Have a look at my set up. The toothpicks are to get paint out of their little pots and on to the old Christmas Cookie lid which I use as a pallet (the container itself is great for paint storage). Notice the abundant amount of brushes on hand, a small thing of water and a paper towel. Alvin and Dexter stand ready for their first coats of paint. Now remember, a little paint goes a long way. I usually take out no more than a dime sized amount from the pot and put it on my pallet. This helps with a few things. The paint doesn't dry out inside the pot while I'm working with it. I don't accidentally put the wrong color into another pot. It allows for good color mixing, and if I mess up the color mix, I haven't messed up a whole bunch of paint.
The next general rule of thumb is to work from the innermost parts to the outer most. So taken in this order: skin then clothes then armor then vehicles they are in, etc. In this case we need to start with the buildings, since both the alien and the monster have the buildings IN their clutches.
Here you can see why it is important to work from the inside out. Getting to the clock tower portion of the building means working through Dexter's nether regions! If I were to have painted him first (like I wanted to) I would probably have gotten paint on or scraped paint off of that inner thigh of his in an attempt to paint the building. This is why it is also important to get comfortable tilting and spinning the figure to get the best angles for your brush. This will also show certain areas that you may have missed or forgotten about. Ideally, you want as much light as possible to help with that. Sometimes I even resort to using my phone's flashlight app to illuminate things in tough to see places.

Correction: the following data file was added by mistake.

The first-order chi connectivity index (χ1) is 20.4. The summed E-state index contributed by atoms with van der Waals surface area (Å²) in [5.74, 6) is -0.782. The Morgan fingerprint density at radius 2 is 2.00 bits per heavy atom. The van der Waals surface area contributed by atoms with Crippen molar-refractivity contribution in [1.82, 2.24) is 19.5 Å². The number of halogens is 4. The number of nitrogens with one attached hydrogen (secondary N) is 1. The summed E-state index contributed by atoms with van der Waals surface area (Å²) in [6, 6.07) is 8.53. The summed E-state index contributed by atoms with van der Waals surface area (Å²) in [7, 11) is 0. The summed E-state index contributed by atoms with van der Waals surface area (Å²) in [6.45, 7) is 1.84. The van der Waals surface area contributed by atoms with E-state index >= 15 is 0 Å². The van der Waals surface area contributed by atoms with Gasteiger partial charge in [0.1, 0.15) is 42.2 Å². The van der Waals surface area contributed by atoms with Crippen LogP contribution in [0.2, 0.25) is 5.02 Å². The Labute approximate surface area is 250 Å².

As you can see here, using black primer does have some disadvantages. It does add shadow and depth, but it also means needing to paint lighter colors a few times to get the color right. And the same rule with primer applies here. Several thin coats are always better than one thick one- this will keep the detail intact. Let me also take this moment to talk about something I didn't photograph. Inevitably you will have some stray paint get somewhere you've already painted (say like red paint of your roof onto the yellow paint of the walls). The best way I have found to fix this is to not panic, but quickly grab one of those spare brushes, preferably a short tight brush, load it with water and then gently scrub the offending paint off. Don't scrub too hard, or you are liable to take off the paint under it that you want to keep. If you do it right, it will almost seem like the wayward paint is attracted to that new brush like a magnet.
Jason's Board Game Reviews, Suggestions, Tips, and Stuff.
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